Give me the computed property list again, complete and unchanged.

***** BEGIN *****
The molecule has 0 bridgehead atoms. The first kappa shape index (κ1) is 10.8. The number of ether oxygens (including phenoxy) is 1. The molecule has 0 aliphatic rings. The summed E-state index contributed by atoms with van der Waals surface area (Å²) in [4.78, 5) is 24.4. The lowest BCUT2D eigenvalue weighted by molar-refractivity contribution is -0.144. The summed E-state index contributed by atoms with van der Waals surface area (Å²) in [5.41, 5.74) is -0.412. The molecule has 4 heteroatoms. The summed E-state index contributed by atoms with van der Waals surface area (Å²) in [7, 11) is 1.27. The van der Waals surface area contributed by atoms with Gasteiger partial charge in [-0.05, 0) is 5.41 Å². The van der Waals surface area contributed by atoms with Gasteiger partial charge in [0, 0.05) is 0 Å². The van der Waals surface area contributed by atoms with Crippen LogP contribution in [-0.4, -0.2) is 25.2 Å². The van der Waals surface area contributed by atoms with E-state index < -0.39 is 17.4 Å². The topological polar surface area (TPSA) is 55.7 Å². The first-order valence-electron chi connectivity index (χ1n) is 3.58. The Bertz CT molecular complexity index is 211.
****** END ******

The molecule has 0 bridgehead atoms. The first kappa shape index (κ1) is 10.8. The number of ether oxygens (including phenoxy) is 1. The molecule has 0 aliphatic rings. The summed E-state index contributed by atoms with van der Waals surface area (Å²) in [4.78, 5) is 24.4. The lowest BCUT2D eigenvalue weighted by molar-refractivity contribution is -0.144. The summed E-state index contributed by atoms with van der Waals surface area (Å²) in [5.41, 5.74) is -0.412. The molecule has 4 heteroatoms. The summed E-state index contributed by atoms with van der Waals surface area (Å²) in [7, 11) is 1.27. The van der Waals surface area contributed by atoms with Gasteiger partial charge in [-0.05, 0) is 5.41 Å². The van der Waals surface area contributed by atoms with Gasteiger partial charge in [0, 0.05) is 0 Å². The van der Waals surface area contributed by atoms with Crippen LogP contribution in [-0.4, -0.2) is 25.2 Å². The van der Waals surface area contributed by atoms with E-state index < -0.39 is 17.4 Å². The topological polar surface area (TPSA) is 55.7 Å². The first-order valence-electron chi connectivity index (χ1n) is 3.58. The Bertz CT molecular complexity index is 211.